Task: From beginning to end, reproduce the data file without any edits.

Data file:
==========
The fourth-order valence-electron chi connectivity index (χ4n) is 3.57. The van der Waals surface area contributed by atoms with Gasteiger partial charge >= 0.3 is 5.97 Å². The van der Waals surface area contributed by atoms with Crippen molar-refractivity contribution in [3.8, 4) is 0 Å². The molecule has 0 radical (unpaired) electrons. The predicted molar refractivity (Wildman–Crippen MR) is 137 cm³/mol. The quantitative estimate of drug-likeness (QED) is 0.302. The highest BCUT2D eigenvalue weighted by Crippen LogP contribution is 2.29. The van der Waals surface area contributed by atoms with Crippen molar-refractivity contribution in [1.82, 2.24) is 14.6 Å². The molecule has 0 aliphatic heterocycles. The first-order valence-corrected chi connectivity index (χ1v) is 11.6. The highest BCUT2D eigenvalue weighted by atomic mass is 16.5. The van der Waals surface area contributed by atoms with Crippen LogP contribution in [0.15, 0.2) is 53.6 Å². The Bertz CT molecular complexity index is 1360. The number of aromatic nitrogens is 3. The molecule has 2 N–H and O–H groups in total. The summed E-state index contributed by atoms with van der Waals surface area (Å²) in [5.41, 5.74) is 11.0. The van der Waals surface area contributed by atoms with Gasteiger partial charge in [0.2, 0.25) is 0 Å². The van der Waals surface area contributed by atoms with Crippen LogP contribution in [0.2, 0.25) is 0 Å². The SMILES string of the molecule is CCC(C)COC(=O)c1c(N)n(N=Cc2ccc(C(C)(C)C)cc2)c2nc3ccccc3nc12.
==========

The fourth-order valence-electron chi connectivity index (χ4n) is 3.57. The van der Waals surface area contributed by atoms with Gasteiger partial charge >= 0.3 is 5.97 Å². The van der Waals surface area contributed by atoms with Crippen molar-refractivity contribution in [3.8, 4) is 0 Å². The molecule has 0 radical (unpaired) electrons. The predicted molar refractivity (Wildman–Crippen MR) is 137 cm³/mol. The quantitative estimate of drug-likeness (QED) is 0.302. The highest BCUT2D eigenvalue weighted by Crippen LogP contribution is 2.29. The van der Waals surface area contributed by atoms with Crippen molar-refractivity contribution in [1.82, 2.24) is 14.6 Å². The molecule has 0 aliphatic heterocycles. The first-order valence-corrected chi connectivity index (χ1v) is 11.6. The highest BCUT2D eigenvalue weighted by atomic mass is 16.5. The van der Waals surface area contributed by atoms with Crippen LogP contribution in [0.15, 0.2) is 53.6 Å². The Bertz CT molecular complexity index is 1360. The number of aromatic nitrogens is 3. The molecule has 2 N–H and O–H groups in total. The summed E-state index contributed by atoms with van der Waals surface area (Å²) in [5.41, 5.74) is 11.0. The van der Waals surface area contributed by atoms with Gasteiger partial charge in [0.2, 0.25) is 0 Å². The van der Waals surface area contributed by atoms with Crippen LogP contribution in [0.2, 0.25) is 0 Å². The SMILES string of the molecule is CCC(C)COC(=O)c1c(N)n(N=Cc2ccc(C(C)(C)C)cc2)c2nc3ccccc3nc12.